The death penalty is a christian penalty. Your holy books demand death for a myriad assortment of crimes, both “serious and non serious”. No one said it was exclusively a christian penalty, but then there is little about christianity that is unique, so why should their barbarity be?

    As to the death penalty, I’m still waiting for a positive reason we should keep it. You are supporting a practice of putting people to death. I’d think you should be the one defending keeping/implementing it.

    Posted by Alex Hardman | October 2, 2011, 8:17 am
  29. The point completely escaping (deliberately) PG is that atheist don’t have a religion, since it’s not a positive statement about anything. You can’t use atheism to justify any position or belief on any other subject. This is why many atheists constantly point out that eliminating religion “might” solve a [large] number of problems, it’s unlikely to eliminate all of them.

    Actually, that’s why I believe that getting rid of religion, won’t solve any of them.

    Posted by Alison | October 3, 2011, 7:51 pm
  30. Believing either extreme (that removing religion will solve all/none) is equally as illogical given the preponderance of evidence that religion causes some specific harms, while only correlating with others.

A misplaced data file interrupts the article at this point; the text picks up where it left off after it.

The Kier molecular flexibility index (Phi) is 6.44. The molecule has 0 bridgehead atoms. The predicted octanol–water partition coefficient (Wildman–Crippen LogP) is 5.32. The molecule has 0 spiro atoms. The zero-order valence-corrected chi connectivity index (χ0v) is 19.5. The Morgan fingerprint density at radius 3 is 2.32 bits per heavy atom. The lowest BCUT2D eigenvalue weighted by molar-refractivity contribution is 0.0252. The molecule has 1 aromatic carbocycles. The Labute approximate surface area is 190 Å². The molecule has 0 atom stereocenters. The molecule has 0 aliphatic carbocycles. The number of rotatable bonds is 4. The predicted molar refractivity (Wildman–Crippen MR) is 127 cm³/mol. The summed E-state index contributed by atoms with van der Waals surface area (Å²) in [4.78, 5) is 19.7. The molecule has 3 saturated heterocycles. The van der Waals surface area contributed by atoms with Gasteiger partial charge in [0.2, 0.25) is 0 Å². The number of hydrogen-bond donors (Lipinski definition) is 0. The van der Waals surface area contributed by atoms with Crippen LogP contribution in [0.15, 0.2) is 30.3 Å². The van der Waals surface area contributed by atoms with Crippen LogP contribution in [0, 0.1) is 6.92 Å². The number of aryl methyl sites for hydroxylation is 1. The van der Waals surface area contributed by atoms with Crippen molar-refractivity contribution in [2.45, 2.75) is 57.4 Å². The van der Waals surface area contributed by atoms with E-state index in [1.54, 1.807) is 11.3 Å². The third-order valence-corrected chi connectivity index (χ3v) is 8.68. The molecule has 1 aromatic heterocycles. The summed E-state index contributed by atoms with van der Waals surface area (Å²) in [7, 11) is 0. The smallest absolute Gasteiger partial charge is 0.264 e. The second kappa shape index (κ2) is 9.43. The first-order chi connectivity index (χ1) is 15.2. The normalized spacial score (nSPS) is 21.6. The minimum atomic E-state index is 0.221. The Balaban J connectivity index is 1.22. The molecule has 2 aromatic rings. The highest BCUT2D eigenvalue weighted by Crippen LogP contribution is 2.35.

Posted by Alex Hardman | October 3, 2011, 8:48 pm
  31. The “technicality” was that they were obtained without a search warrant. Illegal search and seizure, you know.

    Are you telling me that due process was followed?? Seriously?? Weren’t you bitchin’ and moanin’ just a few days ago about “lynch mobs”? Hard to have a “lynch mob” when you have due process going on, chief. Unless, of course, you happen to be a flaming liberal who disagrees with the outcome, but I digress.

    Besides, the truth is that a search warrant isn’t always required:

    There are a number of circumstances where it is not necessary for police to obtain a search warrant. No search warrant is necessary when the owner of a property grants police permission to search a space. Cars that have been stopped lawfully can be searched without a search warrant with proper cause. A search warrant is not necessary when a search accompanies an arrest, when the search is carried out necessarily to protect the public or prevent eminent destruction of evidence, or during hot pursuit of a criminal.